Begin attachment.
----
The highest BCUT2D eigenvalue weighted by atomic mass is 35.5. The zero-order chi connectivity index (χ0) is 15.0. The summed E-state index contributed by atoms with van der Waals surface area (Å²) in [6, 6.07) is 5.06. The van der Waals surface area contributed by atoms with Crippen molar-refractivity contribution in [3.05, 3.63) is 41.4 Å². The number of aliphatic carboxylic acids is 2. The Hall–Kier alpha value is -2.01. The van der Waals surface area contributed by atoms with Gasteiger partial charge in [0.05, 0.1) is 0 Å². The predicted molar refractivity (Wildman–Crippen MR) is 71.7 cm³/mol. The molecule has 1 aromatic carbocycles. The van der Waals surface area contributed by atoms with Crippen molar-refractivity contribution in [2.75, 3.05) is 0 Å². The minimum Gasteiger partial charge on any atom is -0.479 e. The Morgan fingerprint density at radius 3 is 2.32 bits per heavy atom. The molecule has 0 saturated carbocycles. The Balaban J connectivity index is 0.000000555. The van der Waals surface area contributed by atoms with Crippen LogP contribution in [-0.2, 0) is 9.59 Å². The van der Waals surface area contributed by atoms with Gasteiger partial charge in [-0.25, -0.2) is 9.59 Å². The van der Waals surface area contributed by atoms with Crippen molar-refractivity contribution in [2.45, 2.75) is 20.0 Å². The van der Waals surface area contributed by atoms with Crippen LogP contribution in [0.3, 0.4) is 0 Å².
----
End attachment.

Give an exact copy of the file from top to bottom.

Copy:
The highest BCUT2D eigenvalue weighted by atomic mass is 35.5. The zero-order chi connectivity index (χ0) is 15.0. The summed E-state index contributed by atoms with van der Waals surface area (Å²) in [6, 6.07) is 5.06. The van der Waals surface area contributed by atoms with Crippen molar-refractivity contribution in [3.05, 3.63) is 41.4 Å². The number of aliphatic carboxylic acids is 2. The Hall–Kier alpha value is -2.01. The van der Waals surface area contributed by atoms with Gasteiger partial charge in [0.05, 0.1) is 0 Å². The predicted molar refractivity (Wildman–Crippen MR) is 71.7 cm³/mol. The molecule has 1 aromatic carbocycles. The van der Waals surface area contributed by atoms with Crippen molar-refractivity contribution in [2.75, 3.05) is 0 Å². The minimum Gasteiger partial charge on any atom is -0.479 e. The Morgan fingerprint density at radius 3 is 2.32 bits per heavy atom. The molecule has 0 saturated carbocycles. The Balaban J connectivity index is 0.000000555. The van der Waals surface area contributed by atoms with Crippen LogP contribution in [-0.2, 0) is 9.59 Å². The van der Waals surface area contributed by atoms with Gasteiger partial charge in [-0.25, -0.2) is 9.59 Å². The van der Waals surface area contributed by atoms with Crippen molar-refractivity contribution in [2.45, 2.75) is 20.0 Å². The van der Waals surface area contributed by atoms with Crippen LogP contribution in [0.3, 0.4) is 0 Å².